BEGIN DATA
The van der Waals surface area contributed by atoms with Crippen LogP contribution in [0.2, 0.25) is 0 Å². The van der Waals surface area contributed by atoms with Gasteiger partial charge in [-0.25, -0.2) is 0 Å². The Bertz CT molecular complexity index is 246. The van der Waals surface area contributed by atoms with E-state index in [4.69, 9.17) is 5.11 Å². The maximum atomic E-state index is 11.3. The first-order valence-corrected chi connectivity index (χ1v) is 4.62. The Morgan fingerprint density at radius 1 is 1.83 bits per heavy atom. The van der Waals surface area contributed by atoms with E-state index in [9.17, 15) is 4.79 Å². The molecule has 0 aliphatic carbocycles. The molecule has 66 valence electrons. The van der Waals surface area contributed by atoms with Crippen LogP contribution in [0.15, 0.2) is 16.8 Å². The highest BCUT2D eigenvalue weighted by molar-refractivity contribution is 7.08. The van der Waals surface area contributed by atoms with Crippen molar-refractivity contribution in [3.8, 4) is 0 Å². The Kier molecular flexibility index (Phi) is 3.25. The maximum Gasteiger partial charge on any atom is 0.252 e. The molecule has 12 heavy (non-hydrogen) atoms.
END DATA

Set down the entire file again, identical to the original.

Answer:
The van der Waals surface area contributed by atoms with Crippen LogP contribution in [0.2, 0.25) is 0 Å². The van der Waals surface area contributed by atoms with Gasteiger partial charge in [-0.25, -0.2) is 0 Å². The Bertz CT molecular complexity index is 246. The van der Waals surface area contributed by atoms with E-state index in [4.69, 9.17) is 5.11 Å². The maximum atomic E-state index is 11.3. The first-order valence-corrected chi connectivity index (χ1v) is 4.62. The Morgan fingerprint density at radius 1 is 1.83 bits per heavy atom. The van der Waals surface area contributed by atoms with E-state index in [9.17, 15) is 4.79 Å². The molecule has 0 aliphatic carbocycles. The molecule has 66 valence electrons. The van der Waals surface area contributed by atoms with Crippen LogP contribution in [0.15, 0.2) is 16.8 Å². The highest BCUT2D eigenvalue weighted by molar-refractivity contribution is 7.08. The van der Waals surface area contributed by atoms with Crippen molar-refractivity contribution in [3.8, 4) is 0 Å². The Kier molecular flexibility index (Phi) is 3.25. The maximum Gasteiger partial charge on any atom is 0.252 e. The molecule has 12 heavy (non-hydrogen) atoms.